Legislature and K-12 and State Government and Education & Workforce Development and Government & Economic Development and Government

Proposal aims to keep students from inadequate teachers

April 11, 2011

Indiana students wouldn't be stuck with poor-performing teachers for two years in a row under changes House lawmakers are considering to a bill requiring annual teacher evaluations.

Under an amendment that the GOP-ruled House Education Committee discussed Monday, a school district couldn't place a student for more than one year with teachers rated ineffective, the lowest of the four evaluation categories created by the proposal. If school staffing makes it impossible to assign another teacher, schools would have to send a note home with parents letting them know their child will have an ineffective one for a second year in a row.

State Superintendent of Public Instruction Tony Bennett, a Republican, said students shouldn't be trapped with poorly-rated teachers year after year.

"If that has to happen, parents should know," Bennett said. "That would allow a parent to say, 'Do I want to take my child to a different school?'"

Committee chairman Rep. Robert Behning, R-Indianapolis, said he expects the committee to vote on the amendment and the changed bill Wednesday. If it clears the committee, it could be up for a vote next week in the full Republican-led House.

The legislation would link teacher pay to student performance. Teachers who fall into the lowest two evaluation categories wouldn't get automatic pay raises. Local districts would create their own evaluations systems but would have to include objective measures of student achievement such as scores on statewide standardized tests.

The merit pay bill is part of Republican Gov. Mitch Daniels' sweeping education agenda. It seems to have more support from Democrats than some of his other proposals, including a contentious proposal to use taxpayer money for private school vouchers.

Rep. Greg Porter, an Indianapolis Democrat who is a co-sponsor of the proposal, said the bill still needs work and he's concerned about the lack of specifics about how evaluations would work.

"There's no real clarity," he said.

Bill opponents fear student performance will make up too much of the evaluations and question whether large schools can handle evaluating teachers every year.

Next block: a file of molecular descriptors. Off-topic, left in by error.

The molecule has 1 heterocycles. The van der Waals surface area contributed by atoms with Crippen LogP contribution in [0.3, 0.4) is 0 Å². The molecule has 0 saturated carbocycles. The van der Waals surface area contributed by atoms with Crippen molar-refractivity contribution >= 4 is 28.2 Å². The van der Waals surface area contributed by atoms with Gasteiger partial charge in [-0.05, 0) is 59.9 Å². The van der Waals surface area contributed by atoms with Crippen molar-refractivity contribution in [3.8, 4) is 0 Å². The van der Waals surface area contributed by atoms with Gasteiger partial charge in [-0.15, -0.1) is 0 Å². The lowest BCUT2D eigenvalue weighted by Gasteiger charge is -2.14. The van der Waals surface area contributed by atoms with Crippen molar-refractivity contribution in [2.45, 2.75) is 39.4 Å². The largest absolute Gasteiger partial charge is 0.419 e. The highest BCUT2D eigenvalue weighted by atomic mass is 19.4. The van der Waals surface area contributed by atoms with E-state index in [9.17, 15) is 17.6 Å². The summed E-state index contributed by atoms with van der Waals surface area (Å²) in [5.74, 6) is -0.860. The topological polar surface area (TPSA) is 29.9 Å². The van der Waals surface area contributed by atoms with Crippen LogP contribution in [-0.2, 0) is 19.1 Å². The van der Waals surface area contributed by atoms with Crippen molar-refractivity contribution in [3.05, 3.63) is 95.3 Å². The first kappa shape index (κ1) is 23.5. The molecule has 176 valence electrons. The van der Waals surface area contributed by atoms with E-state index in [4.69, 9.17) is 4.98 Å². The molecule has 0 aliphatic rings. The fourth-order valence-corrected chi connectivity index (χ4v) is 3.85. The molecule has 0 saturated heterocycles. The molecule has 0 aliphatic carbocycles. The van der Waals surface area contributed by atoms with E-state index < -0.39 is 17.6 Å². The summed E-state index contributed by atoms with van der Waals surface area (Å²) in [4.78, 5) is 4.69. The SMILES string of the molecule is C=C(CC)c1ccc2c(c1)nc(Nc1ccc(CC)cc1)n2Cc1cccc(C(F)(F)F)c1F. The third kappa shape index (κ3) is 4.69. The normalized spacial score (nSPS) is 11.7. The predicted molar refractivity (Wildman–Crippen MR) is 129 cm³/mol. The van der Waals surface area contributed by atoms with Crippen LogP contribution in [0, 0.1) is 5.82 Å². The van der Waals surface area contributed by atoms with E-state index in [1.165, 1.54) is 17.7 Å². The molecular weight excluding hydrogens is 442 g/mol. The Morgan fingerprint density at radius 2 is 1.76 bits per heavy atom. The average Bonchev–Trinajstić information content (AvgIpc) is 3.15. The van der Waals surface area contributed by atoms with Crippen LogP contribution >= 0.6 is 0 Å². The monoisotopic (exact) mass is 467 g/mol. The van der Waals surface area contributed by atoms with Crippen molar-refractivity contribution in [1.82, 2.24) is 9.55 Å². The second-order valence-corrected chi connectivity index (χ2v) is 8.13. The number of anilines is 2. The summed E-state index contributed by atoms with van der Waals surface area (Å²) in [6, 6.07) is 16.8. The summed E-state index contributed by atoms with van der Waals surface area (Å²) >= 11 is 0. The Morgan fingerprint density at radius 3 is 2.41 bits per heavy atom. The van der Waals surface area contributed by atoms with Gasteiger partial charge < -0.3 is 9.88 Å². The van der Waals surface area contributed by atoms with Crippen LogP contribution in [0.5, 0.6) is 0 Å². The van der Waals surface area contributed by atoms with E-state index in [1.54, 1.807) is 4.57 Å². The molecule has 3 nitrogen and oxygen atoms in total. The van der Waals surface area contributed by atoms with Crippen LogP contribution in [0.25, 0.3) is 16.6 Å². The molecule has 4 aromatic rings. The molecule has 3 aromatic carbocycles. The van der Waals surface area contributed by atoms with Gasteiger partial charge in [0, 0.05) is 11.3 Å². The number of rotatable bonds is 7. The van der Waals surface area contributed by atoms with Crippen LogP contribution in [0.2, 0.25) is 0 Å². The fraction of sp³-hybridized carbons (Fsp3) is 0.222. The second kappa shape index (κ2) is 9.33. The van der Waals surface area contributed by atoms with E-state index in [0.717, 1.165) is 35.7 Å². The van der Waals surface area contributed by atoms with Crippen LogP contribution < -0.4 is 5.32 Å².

Bill supporter Emanuel Harper, a French teacher at George Washington Community High School in Indianapolis, said teachers crave evaluations. As a first year teacher, he said he's used feedback from his university advisor and his vice principal to improve lesson plans. He said he supports the proposal to prohibit students from being placed with ineffective teachers for more than one year.

"That's a wonderful idea," he said. "Students need to have effective teachers every single year."

The proposed amendment also changes the way teachers are classified. Under the current system, teachers become "permanent" after five years, and they can only be removed from the classroom for certain reasons, including general incompetence. Under the proposed changes, current teachers would be considered "established" instead of permanent, and new teachers would be classified as probationary or professional. Teachers would earn the professional status by getting three evaluations in the top two categories and could fall into probationary status if they receive an ineffective rating.

All teachers could be removed from the classroom if they earn ineffective ratings, though professional and established teachers would have more time to turn around their evaluations before they could be removed.

Behning suggested the ability for teachers to fall from professional status will help motivate them to keep up professional development.

"They can fall back and forth based on their performance," Behning said. "It's an earned situation. It really will require teachers to keep their skills up throughout their career, as opposed to saying, 'I'm here, I can coast.'"

An education group that supports the bill — Stand for Children, a national group with an Indiana affiliate — says the proposals included in the legislation have broad support from most residents. The group paid for a telephone survey of 600 Indiana voters conducted by DHM Research between March 10 and March 14. The poll, with a margin of error of up to plus or minus 4 percentage points, found that more than 80 percent favor annual evaluations for teachers and using student academic growth as a factor in evaluations.

Bennett said the bill should unite Republicans and Democrats who are on opposite sides of other education proposals.

"This is the issue in my opinion that really should bind us all together," Bennett said. "How do we make sure that Indiana children have high quality teachers?"

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